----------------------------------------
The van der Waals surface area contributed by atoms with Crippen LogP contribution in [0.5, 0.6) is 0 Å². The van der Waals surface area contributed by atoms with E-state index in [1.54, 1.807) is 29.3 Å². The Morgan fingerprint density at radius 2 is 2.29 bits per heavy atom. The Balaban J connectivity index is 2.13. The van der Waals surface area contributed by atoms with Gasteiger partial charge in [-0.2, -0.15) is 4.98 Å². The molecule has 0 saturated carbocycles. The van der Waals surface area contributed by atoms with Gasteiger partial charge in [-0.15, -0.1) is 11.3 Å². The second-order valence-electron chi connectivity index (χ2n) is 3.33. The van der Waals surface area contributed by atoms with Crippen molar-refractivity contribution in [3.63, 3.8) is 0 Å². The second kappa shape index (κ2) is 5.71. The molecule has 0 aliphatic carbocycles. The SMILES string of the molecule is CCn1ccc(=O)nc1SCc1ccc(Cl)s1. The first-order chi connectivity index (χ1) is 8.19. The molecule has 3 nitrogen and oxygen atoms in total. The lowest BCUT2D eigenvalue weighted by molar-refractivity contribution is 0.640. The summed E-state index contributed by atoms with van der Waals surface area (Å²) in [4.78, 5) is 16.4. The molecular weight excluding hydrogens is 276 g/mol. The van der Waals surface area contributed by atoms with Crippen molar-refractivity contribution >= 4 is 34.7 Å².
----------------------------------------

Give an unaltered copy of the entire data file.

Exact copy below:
The van der Waals surface area contributed by atoms with Crippen LogP contribution in [0.5, 0.6) is 0 Å². The van der Waals surface area contributed by atoms with E-state index in [1.54, 1.807) is 29.3 Å². The Morgan fingerprint density at radius 2 is 2.29 bits per heavy atom. The Balaban J connectivity index is 2.13. The van der Waals surface area contributed by atoms with Gasteiger partial charge in [-0.2, -0.15) is 4.98 Å². The molecule has 0 saturated carbocycles. The van der Waals surface area contributed by atoms with Gasteiger partial charge in [-0.15, -0.1) is 11.3 Å². The second-order valence-electron chi connectivity index (χ2n) is 3.33. The van der Waals surface area contributed by atoms with Crippen molar-refractivity contribution in [3.63, 3.8) is 0 Å². The second kappa shape index (κ2) is 5.71. The molecule has 0 aliphatic carbocycles. The SMILES string of the molecule is CCn1ccc(=O)nc1SCc1ccc(Cl)s1. The first-order chi connectivity index (χ1) is 8.19. The molecule has 3 nitrogen and oxygen atoms in total. The lowest BCUT2D eigenvalue weighted by molar-refractivity contribution is 0.640. The summed E-state index contributed by atoms with van der Waals surface area (Å²) in [4.78, 5) is 16.4. The molecular weight excluding hydrogens is 276 g/mol. The van der Waals surface area contributed by atoms with Crippen molar-refractivity contribution >= 4 is 34.7 Å².